1. ITV Report

How well did Welsh Labour really do?

The only joint appearance by Jeremy Corbyn and Carwyn Jones was in Cardiff North, which was Welsh Labour's best result Credit: PA
  • by Nick Powell

Welsh Labour are portraying their better than expected result as a triumph for their election tactics and organisation. Party sources are pointing to a series of decisions about how they campaigned in Wales.

  • A campaign led by Carwyn Jones "connecting positively" with voters.
  • A "very Labour, very Welsh" manifesto
  • Local campaigns supplemented by social media and print advertising
  • Targeting young voters, where the Welsh party credits Jeremy Corbyn with energising 18 to 24 year olds.

What sometimes seemed like rival Welsh and UK campaigns are now presented as a carefully crafted division of responsibility. So was there a Welsh bonus for Labour, compared to the party's performance in England?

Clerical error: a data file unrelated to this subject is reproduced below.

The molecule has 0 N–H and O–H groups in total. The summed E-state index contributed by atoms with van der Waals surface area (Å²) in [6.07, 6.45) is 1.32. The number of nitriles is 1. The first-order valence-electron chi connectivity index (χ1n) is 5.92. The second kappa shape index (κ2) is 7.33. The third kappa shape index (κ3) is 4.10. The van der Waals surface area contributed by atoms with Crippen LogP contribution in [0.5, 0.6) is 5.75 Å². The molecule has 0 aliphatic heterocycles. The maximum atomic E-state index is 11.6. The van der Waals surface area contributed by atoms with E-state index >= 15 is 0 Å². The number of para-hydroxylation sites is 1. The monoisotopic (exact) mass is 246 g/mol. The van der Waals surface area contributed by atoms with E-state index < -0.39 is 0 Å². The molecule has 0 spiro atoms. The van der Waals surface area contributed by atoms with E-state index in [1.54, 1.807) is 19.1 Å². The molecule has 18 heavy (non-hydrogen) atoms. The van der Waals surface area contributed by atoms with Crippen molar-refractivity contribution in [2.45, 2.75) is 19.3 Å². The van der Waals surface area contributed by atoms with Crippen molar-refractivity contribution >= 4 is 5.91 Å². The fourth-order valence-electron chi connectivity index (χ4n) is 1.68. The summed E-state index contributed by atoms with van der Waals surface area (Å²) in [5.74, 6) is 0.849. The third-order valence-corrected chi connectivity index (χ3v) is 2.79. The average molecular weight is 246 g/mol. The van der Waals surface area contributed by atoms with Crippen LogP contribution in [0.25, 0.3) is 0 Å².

Labour increased its support by about a third in both Wales and England. (Up from 36.8% to 48.1% in Wales, up from 31.6% to 41.3% in England). It was actually the Welsh Conservatives who outperformed their English colleagues, increasing their share of the vote by roughly a fifth in Wales but only by a tenth in England. (Up from 27.3% to 33.6% in Wales, up from 41% to 45.6% in England).

Yet Welsh Labour talk of the Tories' "imploding" campaign "riven with infighting". Their point is that what counts is having the discipline and organisation to maximise rising support where it's needed to win seats -and not lose any either (six Labour seats were lost in England, though 26 were gained, with a recount offering hope of one more).

So Welsh Labour feel fully justified in their self-congratulation, with their vote share higher than at any time since the first Blair landslide in 1997. Back then though, they converted that support into 34 seats. Indeed, they won 34 seats again in 2001 on a lower vote share than what was needed to secure 28 seats last night.

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